There’s no way I can let this splendid month of October pass without a tribute to my parents. John and Margie both left this life for the next in October, he in 1998 and she in 2000. Never before did I realize just how gorgeous this month is until I saw its beauty juxtaposed to the sorrow and shadow inside the hospital/house where they spend their last days.

Frankly, his death caught me by surprise. True, he had been sick with chronic respiratory disease for years and had recently been hospitalized. I wasn’t overly concerned about this, however, because I had two siblings who lived close by, and my sweet mama was still alive and well. Although she had battled cancer for three years, at that point in time, all was well.

Back to t he story. Around 5:00 a.m. on the morning of October 18, my brother called from the hospital to tell me that the end was near. My daughter Carrie and I quickly dressed, and after giving a few words of instruction to my son, she and I jumped in the car and headed out. About an hour into the trip, I called my sister and learned that he had just died. I’ll never forget those moments at Jimmy Carter’s on Hwy 501 between Conway and Florence, SC.  We were pumping gas like nothing unusual was going on and yet a pillar of my life had just been knocked from beneath me. All around us, people were chatting, and cars were whizzing by as if nothing had changed. When Carrie and I finally got “home,” the sun was up, and that Sunday was a bright, light filled day. Friends came and went, my brother from Virginia arrived, and it hardly seemed real that our father was not there to partake in this togetherness. Perhaps he was there after all; I’d like to think so.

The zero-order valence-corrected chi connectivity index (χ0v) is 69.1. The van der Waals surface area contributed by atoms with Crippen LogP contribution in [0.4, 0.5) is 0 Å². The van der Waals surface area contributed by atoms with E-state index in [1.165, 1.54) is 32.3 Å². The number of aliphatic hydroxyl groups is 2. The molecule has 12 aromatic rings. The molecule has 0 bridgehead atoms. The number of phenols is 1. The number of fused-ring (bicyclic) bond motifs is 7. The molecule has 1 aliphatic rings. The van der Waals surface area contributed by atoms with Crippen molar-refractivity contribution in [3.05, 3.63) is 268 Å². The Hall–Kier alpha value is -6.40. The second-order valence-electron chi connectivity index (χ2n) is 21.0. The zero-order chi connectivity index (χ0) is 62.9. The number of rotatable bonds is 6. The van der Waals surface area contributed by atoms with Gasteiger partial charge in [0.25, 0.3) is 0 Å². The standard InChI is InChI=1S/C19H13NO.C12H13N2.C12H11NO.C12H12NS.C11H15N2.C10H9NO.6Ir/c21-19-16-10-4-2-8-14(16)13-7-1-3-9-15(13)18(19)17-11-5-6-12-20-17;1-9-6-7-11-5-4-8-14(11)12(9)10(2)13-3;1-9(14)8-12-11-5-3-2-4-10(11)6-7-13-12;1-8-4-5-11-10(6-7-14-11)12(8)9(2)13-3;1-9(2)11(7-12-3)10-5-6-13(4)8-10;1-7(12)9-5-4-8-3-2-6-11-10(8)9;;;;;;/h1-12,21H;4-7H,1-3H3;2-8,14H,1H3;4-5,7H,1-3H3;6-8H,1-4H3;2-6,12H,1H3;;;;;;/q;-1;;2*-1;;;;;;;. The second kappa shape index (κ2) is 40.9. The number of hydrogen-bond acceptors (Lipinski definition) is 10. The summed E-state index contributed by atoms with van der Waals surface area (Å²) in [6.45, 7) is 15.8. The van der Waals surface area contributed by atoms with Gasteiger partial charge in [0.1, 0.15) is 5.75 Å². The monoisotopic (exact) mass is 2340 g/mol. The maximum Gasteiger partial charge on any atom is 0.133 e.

Fast forward two years, and again it’s October. This time, it’s my mother who’s ailing; failing would be the better word because each passing day found her weaker and weaker.  In and out, my siblings, our children, her sisters, and her many friends began what I can only call a death watch during that last week. Hospice workers came each day to check vitals, give instructions, change bandages, offer encouragement, and so forth.  More than once, we gathered at the table in the kitchen and dined on scrumptious food prepared by my mother’s loving friends. Although there was deep sadness, there was laughter too…and memories of a life well-lived.  I know for a fact (she told me) that although she was unable to move or join us, she enjoyed listening to the sounds of life bouncing off the walls throughout the rooms of 511.

When I felt overwhelmed (which was almost always), I’d go for a walk, and I can still remember walking out on the front porch and being a little shocked at the beauty of the streetscape. Leaves were changing color and falling, the temperatures were brisk, and the sun seemed especially bright. How could there be so much beauty outside and so much sadness inside?  On that Friday afternoon, Carrie suggested that we get out for a few moments, and I agreed. After all, my three siblings and my mother’s sisters were “holding down the fort.” It was a beautiful day, and I enjoyed spending time with Carrie who had come from Connecticut to spend some time with her granny.  Around 4:15, I told Carrie that I felt uneasy and expressed the need to get back to 511 Chesnut. In tune with the spirit, she readily agreed. I remember taking a deep breath before leaving the light filled outside to step into the dark, cool hallway.  45 minutes later, with her family and little dog (she loved little Eva), around her, Mama left us. I hope she felt our love.

Years later, these two people are still in our hearts and minds. Their legacy lives on. If I ever doubt it, all I have to do is look at the faces of their progeny to glimpse a certain something of John and Margie.

Advertisements